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Weekly Business News [May 4 Edition] 

The Federal Reserve noted a “lack of further progress” toward lowering inflation down to its 2% target. This decision keeps the central bank’s key rate at its highest point in over two decades, remaining steady at between 5.25% and 5.5%. In January, investors were forecasting as many as six quarter-point rate cuts in 2024, but they have since moderated those expectations. 

The yen rebounded to 154 level after the currency plunged past 160 earlier that day on Tuesday. Speculation over Japanese authorities’ intervention in the currency market fueled. Japan is cautiously moving away from its prolonged embrace of ultra-loose monetary policy, taking measured steps toward a more restrained approach.

Inflation in the euro area held steady at 2.4% in April, maintaining the same annual rate as in March. The core inflation rate, which strips out food and energy prices, decreased to 2.7%. From January to March 2024, the seasonally adjusted GDP for both the euro area and the European Union increased by 0.3% quarter-on-quarter. This marks a turnaround from the fourth quarter of 2023, when the eurozone’s economy fell by 0.1%, while the EU’s economy remained stable.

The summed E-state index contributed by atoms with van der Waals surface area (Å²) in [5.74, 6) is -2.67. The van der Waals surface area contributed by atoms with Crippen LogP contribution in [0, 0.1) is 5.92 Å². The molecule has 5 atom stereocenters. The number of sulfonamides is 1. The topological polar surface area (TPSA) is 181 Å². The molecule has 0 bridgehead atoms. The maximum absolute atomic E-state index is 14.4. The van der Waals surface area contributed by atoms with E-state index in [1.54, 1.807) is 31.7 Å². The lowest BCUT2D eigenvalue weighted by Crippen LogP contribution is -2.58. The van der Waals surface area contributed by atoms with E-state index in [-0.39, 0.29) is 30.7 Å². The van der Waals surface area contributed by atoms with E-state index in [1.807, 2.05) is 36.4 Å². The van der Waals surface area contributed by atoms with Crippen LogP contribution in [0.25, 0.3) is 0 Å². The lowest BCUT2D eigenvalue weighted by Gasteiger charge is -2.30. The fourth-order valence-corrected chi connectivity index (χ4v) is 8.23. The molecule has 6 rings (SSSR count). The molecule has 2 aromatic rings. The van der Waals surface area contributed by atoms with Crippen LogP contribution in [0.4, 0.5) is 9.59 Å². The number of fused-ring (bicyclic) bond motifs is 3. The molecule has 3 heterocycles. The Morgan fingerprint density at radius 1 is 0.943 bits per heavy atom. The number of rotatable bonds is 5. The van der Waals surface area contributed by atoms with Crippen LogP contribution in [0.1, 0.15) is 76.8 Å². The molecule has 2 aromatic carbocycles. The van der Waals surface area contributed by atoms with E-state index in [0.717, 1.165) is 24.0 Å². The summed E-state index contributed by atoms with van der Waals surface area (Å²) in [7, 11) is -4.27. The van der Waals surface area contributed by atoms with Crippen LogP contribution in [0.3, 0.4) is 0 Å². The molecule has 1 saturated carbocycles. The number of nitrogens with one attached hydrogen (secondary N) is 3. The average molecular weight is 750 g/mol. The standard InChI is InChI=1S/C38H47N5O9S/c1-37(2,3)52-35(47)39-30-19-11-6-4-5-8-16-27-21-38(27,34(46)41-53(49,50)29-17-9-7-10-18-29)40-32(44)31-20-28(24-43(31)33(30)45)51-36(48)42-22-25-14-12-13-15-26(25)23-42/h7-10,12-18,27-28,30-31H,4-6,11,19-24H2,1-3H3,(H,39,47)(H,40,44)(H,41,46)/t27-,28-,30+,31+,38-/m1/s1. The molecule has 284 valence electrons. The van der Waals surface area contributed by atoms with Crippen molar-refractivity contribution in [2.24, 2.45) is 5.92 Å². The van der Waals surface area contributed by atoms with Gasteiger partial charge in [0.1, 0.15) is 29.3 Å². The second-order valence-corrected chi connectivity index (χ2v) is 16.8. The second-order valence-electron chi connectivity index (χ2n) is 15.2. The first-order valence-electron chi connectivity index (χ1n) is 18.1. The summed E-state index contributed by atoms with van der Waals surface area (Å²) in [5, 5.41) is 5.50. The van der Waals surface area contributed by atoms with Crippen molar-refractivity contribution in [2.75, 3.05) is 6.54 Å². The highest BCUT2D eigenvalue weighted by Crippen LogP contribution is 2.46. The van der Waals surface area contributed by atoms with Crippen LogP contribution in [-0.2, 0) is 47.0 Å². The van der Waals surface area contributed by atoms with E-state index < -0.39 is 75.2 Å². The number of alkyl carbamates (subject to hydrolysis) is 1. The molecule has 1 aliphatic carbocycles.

Nonfarm payrolls rose by 175,000 last month, falling short of the anticipated 240,000 increase projected by a Dow Jones consensus. Meanwhile, the unemployment rate edged up to 3.9%, contrary to expectations that it would remain at 3.8%.